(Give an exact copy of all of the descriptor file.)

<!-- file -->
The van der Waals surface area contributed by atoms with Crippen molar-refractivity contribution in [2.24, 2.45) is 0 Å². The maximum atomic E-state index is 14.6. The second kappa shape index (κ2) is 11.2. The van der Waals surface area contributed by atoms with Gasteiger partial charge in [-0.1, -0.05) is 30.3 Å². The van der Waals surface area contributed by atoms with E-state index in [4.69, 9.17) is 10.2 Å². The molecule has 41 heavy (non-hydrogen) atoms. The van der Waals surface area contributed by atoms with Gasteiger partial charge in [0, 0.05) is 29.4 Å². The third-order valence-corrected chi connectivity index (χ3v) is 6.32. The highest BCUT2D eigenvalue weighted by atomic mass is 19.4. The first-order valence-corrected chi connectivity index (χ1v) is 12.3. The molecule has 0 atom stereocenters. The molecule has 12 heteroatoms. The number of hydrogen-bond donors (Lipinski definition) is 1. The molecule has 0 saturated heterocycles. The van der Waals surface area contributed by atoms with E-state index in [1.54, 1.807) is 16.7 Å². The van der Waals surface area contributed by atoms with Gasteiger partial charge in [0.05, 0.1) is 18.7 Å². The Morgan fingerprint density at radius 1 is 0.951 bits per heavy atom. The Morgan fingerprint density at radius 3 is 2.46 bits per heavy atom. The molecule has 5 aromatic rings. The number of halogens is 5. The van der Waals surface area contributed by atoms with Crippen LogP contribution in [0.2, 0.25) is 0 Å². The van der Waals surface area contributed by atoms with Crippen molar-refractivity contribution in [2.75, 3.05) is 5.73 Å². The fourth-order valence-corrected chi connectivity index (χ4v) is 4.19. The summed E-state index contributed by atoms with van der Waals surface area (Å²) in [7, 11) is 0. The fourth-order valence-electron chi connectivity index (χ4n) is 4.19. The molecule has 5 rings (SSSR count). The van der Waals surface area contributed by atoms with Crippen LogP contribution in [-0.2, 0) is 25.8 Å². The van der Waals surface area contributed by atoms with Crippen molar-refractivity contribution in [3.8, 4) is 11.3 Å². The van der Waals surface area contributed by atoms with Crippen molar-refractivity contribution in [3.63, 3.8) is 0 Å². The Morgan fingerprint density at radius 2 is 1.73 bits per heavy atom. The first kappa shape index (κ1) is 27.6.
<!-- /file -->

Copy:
The van der Waals surface area contributed by atoms with Crippen molar-refractivity contribution in [2.24, 2.45) is 0 Å². The maximum atomic E-state index is 14.6. The second kappa shape index (κ2) is 11.2. The van der Waals surface area contributed by atoms with Gasteiger partial charge in [-0.1, -0.05) is 30.3 Å². The van der Waals surface area contributed by atoms with E-state index in [4.69, 9.17) is 10.2 Å². The molecule has 41 heavy (non-hydrogen) atoms. The van der Waals surface area contributed by atoms with Gasteiger partial charge in [0, 0.05) is 29.4 Å². The third-order valence-corrected chi connectivity index (χ3v) is 6.32. The highest BCUT2D eigenvalue weighted by atomic mass is 19.4. The first-order valence-corrected chi connectivity index (χ1v) is 12.3. The molecule has 0 atom stereocenters. The molecule has 12 heteroatoms. The number of hydrogen-bond donors (Lipinski definition) is 1. The molecule has 0 saturated heterocycles. The van der Waals surface area contributed by atoms with E-state index in [1.54, 1.807) is 16.7 Å². The van der Waals surface area contributed by atoms with Gasteiger partial charge in [0.05, 0.1) is 18.7 Å². The Morgan fingerprint density at radius 1 is 0.951 bits per heavy atom. The Morgan fingerprint density at radius 3 is 2.46 bits per heavy atom. The molecule has 5 aromatic rings. The number of halogens is 5. The van der Waals surface area contributed by atoms with Crippen LogP contribution in [0.2, 0.25) is 0 Å². The van der Waals surface area contributed by atoms with Crippen molar-refractivity contribution in [2.75, 3.05) is 5.73 Å². The fourth-order valence-corrected chi connectivity index (χ4v) is 4.19. The summed E-state index contributed by atoms with van der Waals surface area (Å²) in [7, 11) is 0. The fourth-order valence-electron chi connectivity index (χ4n) is 4.19. The molecule has 5 rings (SSSR count). The van der Waals surface area contributed by atoms with Crippen LogP contribution in [-0.2, 0) is 25.8 Å². The van der Waals surface area contributed by atoms with Crippen molar-refractivity contribution in [3.8, 4) is 11.3 Å². The van der Waals surface area contributed by atoms with Crippen molar-refractivity contribution in [3.63, 3.8) is 0 Å². The Morgan fingerprint density at radius 2 is 1.73 bits per heavy atom. The first kappa shape index (κ1) is 27.6.